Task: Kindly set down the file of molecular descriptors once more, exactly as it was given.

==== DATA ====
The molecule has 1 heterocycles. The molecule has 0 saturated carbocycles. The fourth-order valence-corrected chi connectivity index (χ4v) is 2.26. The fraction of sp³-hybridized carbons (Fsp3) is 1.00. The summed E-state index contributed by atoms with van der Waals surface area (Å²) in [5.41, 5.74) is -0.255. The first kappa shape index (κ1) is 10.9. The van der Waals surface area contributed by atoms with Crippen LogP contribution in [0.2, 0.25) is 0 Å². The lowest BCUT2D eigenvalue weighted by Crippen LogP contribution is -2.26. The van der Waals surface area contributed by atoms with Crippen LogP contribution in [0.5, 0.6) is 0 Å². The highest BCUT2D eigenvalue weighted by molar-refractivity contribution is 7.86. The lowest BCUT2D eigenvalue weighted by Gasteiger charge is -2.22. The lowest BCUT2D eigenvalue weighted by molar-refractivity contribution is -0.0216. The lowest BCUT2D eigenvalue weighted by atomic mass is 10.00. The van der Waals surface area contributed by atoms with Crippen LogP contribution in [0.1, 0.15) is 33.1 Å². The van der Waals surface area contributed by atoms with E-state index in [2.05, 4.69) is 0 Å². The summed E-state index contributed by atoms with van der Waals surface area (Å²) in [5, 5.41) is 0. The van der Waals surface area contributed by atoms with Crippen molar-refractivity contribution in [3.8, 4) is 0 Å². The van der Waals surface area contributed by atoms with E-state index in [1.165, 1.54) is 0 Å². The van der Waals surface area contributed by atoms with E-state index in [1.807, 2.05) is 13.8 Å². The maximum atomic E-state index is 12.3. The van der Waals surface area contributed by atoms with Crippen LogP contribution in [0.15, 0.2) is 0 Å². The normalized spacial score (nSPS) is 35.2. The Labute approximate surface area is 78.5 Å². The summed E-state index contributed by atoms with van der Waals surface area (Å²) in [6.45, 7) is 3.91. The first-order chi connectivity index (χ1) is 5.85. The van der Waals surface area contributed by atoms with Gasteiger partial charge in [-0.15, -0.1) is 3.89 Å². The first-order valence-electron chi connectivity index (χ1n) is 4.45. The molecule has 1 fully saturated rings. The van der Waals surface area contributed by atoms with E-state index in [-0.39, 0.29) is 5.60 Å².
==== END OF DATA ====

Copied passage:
The molecule has 1 heterocycles. The molecule has 0 saturated carbocycles. The fourth-order valence-corrected chi connectivity index (χ4v) is 2.26. The fraction of sp³-hybridized carbons (Fsp3) is 1.00. The summed E-state index contributed by atoms with van der Waals surface area (Å²) in [5.41, 5.74) is -0.255. The first kappa shape index (κ1) is 10.9. The van der Waals surface area contributed by atoms with Crippen LogP contribution in [0.2, 0.25) is 0 Å². The lowest BCUT2D eigenvalue weighted by Crippen LogP contribution is -2.26. The van der Waals surface area contributed by atoms with Crippen LogP contribution in [0.5, 0.6) is 0 Å². The highest BCUT2D eigenvalue weighted by molar-refractivity contribution is 7.86. The lowest BCUT2D eigenvalue weighted by Gasteiger charge is -2.22. The lowest BCUT2D eigenvalue weighted by molar-refractivity contribution is -0.0216. The lowest BCUT2D eigenvalue weighted by atomic mass is 10.00. The van der Waals surface area contributed by atoms with Crippen LogP contribution in [0.1, 0.15) is 33.1 Å². The van der Waals surface area contributed by atoms with E-state index in [2.05, 4.69) is 0 Å². The summed E-state index contributed by atoms with van der Waals surface area (Å²) in [5, 5.41) is 0. The van der Waals surface area contributed by atoms with Crippen molar-refractivity contribution in [3.8, 4) is 0 Å². The van der Waals surface area contributed by atoms with E-state index in [1.165, 1.54) is 0 Å². The van der Waals surface area contributed by atoms with E-state index in [1.807, 2.05) is 13.8 Å². The maximum atomic E-state index is 12.3. The van der Waals surface area contributed by atoms with Crippen LogP contribution in [0.15, 0.2) is 0 Å². The normalized spacial score (nSPS) is 35.2. The Labute approximate surface area is 78.5 Å². The summed E-state index contributed by atoms with van der Waals surface area (Å²) in [6.45, 7) is 3.91. The first-order chi connectivity index (χ1) is 5.85. The van der Waals surface area contributed by atoms with Gasteiger partial charge in [-0.15, -0.1) is 3.89 Å². The first-order valence-electron chi connectivity index (χ1n) is 4.45. The molecule has 1 fully saturated rings. The van der Waals surface area contributed by atoms with E-state index in [-0.39, 0.29) is 5.60 Å².